Smart State update: Illinois names connected streetlight vendors

The state government's customers can now use its joint purchasing program to build Internet of Things platforms that support technologies for air quality monitoring, traffic management and public safety.

Illinois state officials announced Thursday they have named vendors in a master smart street lighting contract as an early step in their Smart State Initiative.

Officials from the office of Gov. Bruce Rauner and the Department of Innovation & Technology say they can now offer government organizations throughout Illinois the option to buy connected LED lighting technologies through the state’s joint purchasing program. By using the state government’s purchasing power, acting state Chief Information Officer Kirk Lonbom told StateScoop that municipalities can buy technologies that they might not otherwise be able to afford.

The contract was primarily awarded to Johnson Controls, with secondary and tertiary contracts awarded to Globetrotter Engineering and TEN Connected Solutions. The awards follow on a request for proposals released in January that Lonbom said are just one early piece of Illinois’ Smart State Initiative.

“The governor’s digital transformation goes beyond state government,” Lonbom said, adding that the entirety of the state’s businesses, government offices and organizations are part of Rauner’s plan. Illinois faces onerous economic challenges as it now holds the worst credit rating of any state in the country and $15 billion in unpaid bills.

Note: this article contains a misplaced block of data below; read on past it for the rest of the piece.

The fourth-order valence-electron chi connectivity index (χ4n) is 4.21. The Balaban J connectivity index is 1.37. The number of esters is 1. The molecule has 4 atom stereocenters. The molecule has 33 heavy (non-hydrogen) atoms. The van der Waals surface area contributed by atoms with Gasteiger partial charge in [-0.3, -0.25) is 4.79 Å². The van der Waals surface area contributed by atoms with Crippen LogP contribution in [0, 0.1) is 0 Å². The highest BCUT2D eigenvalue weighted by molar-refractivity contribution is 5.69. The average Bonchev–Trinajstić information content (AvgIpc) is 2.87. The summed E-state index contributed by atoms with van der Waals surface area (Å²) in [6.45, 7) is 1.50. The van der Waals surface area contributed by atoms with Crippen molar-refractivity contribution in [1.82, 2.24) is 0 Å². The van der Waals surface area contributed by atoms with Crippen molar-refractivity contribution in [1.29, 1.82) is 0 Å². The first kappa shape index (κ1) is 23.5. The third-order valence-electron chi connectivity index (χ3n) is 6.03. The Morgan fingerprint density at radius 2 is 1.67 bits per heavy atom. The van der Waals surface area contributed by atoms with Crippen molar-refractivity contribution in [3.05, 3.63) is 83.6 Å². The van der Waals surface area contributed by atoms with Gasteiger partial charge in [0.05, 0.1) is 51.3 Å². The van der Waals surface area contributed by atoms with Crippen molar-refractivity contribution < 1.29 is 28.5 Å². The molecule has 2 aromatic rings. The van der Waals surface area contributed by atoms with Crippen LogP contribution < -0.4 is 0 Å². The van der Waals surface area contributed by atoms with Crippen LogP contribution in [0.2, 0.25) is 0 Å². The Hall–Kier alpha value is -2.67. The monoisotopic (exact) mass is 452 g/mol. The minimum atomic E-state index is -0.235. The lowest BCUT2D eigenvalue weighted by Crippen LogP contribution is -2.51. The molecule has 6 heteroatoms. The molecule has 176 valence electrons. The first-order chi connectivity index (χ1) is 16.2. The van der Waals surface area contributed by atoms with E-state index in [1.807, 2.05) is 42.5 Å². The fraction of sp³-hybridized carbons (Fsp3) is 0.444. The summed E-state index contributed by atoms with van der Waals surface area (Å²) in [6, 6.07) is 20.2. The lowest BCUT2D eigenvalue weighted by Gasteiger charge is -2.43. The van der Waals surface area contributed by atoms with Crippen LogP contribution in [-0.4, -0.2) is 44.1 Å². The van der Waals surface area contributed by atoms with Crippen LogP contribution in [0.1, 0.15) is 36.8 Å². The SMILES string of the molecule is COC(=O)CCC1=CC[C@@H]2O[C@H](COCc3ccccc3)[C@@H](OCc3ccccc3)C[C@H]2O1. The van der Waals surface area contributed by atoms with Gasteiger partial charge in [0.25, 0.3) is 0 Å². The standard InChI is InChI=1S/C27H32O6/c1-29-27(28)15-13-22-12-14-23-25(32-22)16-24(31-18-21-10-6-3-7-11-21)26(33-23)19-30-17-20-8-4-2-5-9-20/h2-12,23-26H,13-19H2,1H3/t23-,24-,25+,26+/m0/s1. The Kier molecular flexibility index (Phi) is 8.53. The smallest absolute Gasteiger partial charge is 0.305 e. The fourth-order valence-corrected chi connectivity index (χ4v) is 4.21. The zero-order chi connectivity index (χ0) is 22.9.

So far, just one city — Rockford — has publicly announced its intentions to use the new purchasing mechanism for the Internet of Things technologies, but Lonbom said the state has a list of about 40 municipalities that are also interested.

“We are excited about Illinois’ Smart Street Lighting project,” Rockford Mayor Todd McNamara said in an official statement. “This contract would allow Rockford to control costs, improve the aesthetics of our neighborhoods and increase public safety.”

Illinois Chief Networking Officer Lori Sorenson told StateScoop that the vendors they selected will allow government customers a baseline for IoT connectivity that starts with adaptive lighting controls and extends to features that could include air quality monitoring, traffic management, smart parking, gunshot detection, and electric vehicle charging.

Sometime in early 2018, officials say they plan to hold a Smart Street Lighting workshop and form a group of municipalities from among those that are among the first to use the master contract.

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